The World Olympic body also announced Natalia Mikhnevich of Belarus was stripped of the silver medal in the women’s shot put from Beijing after her samples were reanalyzed and tested positive for Methandienone and Stanozolol. Natalia now faces a life ban for a second doping offense as served a two-year doping ban in 2013-15. Her husband, Andrei, is already serving a life ban after he lost his 2008 bronze medal when he was caught for doping in retests of samples from the 2005 world championships.

The IOC announced sanctions on Pavel Lyzhyn of Belarus, fourth-place finisher in the men’s shot put in Beijing, and Svetlana Usovich of Belarus, eliminated in the semifinals of the women’s 800 meters in Beijing. The International Olympic Committee also sanctioned Boyanka Kostova of Azerbaijan, fifth place in the women’s 58-kg weightlifting division in London, and Anastasia Mironchuk-Ivanova of Belarus, seventh in the women’s long jump in London.

pdf_iconDownload in PDF: Kazakh Weightlifting Federation’s Chief Coach Steps Down After Doping Scandal

Wednesday 23, Nov 2016

USADA Chief Blasts IOC For Attempted Reform Chaos

Posted By

Travis Tygart, the chief executive of the United States Anti-Doping Agency, has criticized the International Olympic Committee of acting like the “Keystone Cops”.

Tygart also said the IOC decision not to suspend the entire Russian contingent in the Rio Olympics was wrong. The USADA chief executive said that has always been our biggest worry – if you fail to put any consequence in place, which is what the IOC did, that sends a message that there are some that are too big to fail. Tygart also remarked the credibility of the IOC and WADA was further undermined by a report on anti-doping operations at Rio itself by an independent observer. The USADA chief said he is surprised and worried that 4,000 athletes out of the 11,000 that were in Rio had no tests prior to the Rio Olympics, out of which 1,900 of them were in high-risk sports. Tygart said he fears that clean athletes would very soon turn their backs on sport if there was not a fundamental overhaul.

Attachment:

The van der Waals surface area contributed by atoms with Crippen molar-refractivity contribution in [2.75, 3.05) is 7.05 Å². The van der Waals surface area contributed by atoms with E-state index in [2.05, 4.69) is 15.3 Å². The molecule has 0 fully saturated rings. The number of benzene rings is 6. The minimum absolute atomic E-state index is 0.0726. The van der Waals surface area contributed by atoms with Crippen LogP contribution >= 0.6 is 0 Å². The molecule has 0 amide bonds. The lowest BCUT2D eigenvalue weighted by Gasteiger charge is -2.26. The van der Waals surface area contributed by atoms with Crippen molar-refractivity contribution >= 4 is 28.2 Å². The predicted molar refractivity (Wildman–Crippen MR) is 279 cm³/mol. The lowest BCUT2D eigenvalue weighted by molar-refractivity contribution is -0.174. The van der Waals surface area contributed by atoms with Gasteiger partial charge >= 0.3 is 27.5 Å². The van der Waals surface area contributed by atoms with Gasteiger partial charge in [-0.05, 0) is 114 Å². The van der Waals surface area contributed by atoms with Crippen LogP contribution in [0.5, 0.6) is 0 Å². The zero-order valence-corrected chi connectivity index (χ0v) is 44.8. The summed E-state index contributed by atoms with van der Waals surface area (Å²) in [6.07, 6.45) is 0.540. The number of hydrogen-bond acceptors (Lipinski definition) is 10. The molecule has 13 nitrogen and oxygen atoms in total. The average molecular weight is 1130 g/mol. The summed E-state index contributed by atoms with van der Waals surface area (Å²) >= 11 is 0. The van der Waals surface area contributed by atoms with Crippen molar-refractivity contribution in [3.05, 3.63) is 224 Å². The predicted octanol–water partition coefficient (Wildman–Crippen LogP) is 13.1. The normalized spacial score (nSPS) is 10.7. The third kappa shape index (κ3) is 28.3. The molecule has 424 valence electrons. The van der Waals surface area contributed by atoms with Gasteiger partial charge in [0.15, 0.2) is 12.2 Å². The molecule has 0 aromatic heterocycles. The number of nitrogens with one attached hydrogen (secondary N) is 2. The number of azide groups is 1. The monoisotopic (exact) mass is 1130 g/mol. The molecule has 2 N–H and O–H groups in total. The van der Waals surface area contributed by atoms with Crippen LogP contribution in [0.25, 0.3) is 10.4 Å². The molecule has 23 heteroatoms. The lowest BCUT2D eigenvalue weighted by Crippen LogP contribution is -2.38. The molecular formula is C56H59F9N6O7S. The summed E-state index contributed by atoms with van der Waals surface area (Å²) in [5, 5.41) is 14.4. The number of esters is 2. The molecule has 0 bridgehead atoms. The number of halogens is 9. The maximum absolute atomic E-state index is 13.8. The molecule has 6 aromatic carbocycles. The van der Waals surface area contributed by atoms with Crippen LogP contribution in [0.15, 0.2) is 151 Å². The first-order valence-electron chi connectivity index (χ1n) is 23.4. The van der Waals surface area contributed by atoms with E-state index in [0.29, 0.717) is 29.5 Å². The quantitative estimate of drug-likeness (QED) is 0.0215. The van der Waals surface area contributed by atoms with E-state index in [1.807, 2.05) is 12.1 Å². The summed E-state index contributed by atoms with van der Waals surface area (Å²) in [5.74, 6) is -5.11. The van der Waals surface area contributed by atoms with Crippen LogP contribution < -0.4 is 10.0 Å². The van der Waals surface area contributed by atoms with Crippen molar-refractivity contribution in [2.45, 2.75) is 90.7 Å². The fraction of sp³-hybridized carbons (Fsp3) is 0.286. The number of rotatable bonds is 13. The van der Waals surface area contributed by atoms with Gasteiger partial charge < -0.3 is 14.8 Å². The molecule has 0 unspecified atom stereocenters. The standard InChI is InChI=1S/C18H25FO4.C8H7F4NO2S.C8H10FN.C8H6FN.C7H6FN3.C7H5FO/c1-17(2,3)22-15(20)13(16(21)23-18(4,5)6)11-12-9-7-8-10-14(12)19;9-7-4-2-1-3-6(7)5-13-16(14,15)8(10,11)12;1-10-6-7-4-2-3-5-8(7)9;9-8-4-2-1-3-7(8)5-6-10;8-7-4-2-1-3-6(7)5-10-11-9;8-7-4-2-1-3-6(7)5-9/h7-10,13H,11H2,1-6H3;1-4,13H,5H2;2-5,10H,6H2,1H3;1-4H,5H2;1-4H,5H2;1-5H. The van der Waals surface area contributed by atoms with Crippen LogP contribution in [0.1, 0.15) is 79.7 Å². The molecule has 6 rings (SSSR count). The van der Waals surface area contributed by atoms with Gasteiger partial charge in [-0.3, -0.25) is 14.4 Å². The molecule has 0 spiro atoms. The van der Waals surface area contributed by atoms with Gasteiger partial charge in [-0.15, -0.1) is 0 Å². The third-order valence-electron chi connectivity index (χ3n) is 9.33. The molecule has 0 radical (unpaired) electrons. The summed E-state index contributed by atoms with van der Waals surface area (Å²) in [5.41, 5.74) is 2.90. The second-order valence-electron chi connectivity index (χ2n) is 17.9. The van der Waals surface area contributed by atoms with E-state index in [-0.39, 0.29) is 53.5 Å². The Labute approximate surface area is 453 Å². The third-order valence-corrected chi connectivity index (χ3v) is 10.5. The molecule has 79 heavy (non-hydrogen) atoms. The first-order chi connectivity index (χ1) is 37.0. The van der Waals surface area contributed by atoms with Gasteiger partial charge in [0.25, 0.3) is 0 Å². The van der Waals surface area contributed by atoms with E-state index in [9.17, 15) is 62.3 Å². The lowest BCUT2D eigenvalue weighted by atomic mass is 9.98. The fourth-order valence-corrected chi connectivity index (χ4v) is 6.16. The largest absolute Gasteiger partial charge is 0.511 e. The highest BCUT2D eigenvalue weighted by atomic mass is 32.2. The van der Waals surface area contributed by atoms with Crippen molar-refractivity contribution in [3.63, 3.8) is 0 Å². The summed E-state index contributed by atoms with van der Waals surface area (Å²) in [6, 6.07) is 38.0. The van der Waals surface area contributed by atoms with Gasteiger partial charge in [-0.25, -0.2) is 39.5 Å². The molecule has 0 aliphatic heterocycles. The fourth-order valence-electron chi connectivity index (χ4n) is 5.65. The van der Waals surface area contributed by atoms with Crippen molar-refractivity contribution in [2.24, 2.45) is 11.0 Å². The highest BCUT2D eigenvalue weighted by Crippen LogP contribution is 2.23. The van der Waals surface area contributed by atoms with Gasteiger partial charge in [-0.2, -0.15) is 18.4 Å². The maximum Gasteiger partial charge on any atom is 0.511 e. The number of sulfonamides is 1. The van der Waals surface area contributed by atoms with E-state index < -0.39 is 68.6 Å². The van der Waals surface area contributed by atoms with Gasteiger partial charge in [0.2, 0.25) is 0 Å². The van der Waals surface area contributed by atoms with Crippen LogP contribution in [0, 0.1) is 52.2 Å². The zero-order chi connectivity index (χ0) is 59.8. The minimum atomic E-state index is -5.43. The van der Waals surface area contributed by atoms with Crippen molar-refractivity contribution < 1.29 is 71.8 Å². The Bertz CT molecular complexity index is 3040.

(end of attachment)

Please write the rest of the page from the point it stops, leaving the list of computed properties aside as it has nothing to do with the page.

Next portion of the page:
Tygart also issued a warning that it is “now or never” to overhaul the global fight against doping in the wake of the Russian doping scandal or lose it forever. Tygart, who led the investigation that brought down the seven-time Tour de France winner Lance Armstrong, added the governance of the World Anti-Doping Agency has to change and be made truly independent.

The USADA chief added we have to be cogniscent and honest about the tension between promoting and policing your sport. Tygart went on to add that we have to remove the fox from guarding the henhouse as it can’t police itself. Tygart was referring to the recent re-election of Sir Craig Reedie as WADA president for another three years. WADA recently launched its first whistleblower program and ratified a process that should allow it to set its own sanctions against non-compliant countries for the first time.

Tygart added it was time for wholesale reform. The USADA chief also said clean athletes are frustrated and they are upset and also commented they see what’s going on. The chief executive of the United States Anti-Doping Agency added they want their rights protected and they want a system that works. Tygart also said there was a fundamental unwillingness on the part of the International Olympic Committee that provides half of WADA’s $30m per year funding – to give up control and further remarked the IOC could immediately remove themselves from the WADA board, they could immediately put $500m or whatever the number is into a fund to ensure anti-doping has the resources it needs to truly protect the brand. He said the IOC should place $500m in a blind trust and use the proceeds to fund a truly independent global anti-doping regulator. Tygart remarked it is an investment in the brand and it is short-sightedness that is really frustrating. He also said people want fair play and they want to know what they are watching is real and is not a fraud and is not rigged.

pdf_iconDownload in PDF: USADA Chief Blasts IOC For Attempted Reform Chaos

Monday 21, Nov 2016

Russia’s Doping Culture Has Not Yet Ended, Says WADA

Posted By

The World Anti-Doping Agency declared on Sunday that Russian sport is a long way from convincing the world that it has cleaned up its act.

The anti-doping agency pointed to failure of the state to accept it was behind a doping program, its continued obstruction of testing, and a series of cyber attacks. WADA President Craig Reedie said after being re-elected for a second term it would be better if they were maybe a little bit more contrite.

Russia is hoping to get readmitted to WADA a year after the country was declared non-compliant with the doping code, after the publication of a report detailing widespread cheating in track and field. To add to woes of the country, fresh evidence of state-backed doping cover-ups was revealed by investigators ahead of the Rio de Janeiro Games. The WADA recommendation to the International Olympic Committee for suspending the entire Russian contingent from the Rio Olympics was turned down. Vitaly Mutko, who was the sports minister till recently, was banned from attending the Rio Olympics after he was accused by McLaren of ordering the cover-up of a failed drug test by a foreign soccer player.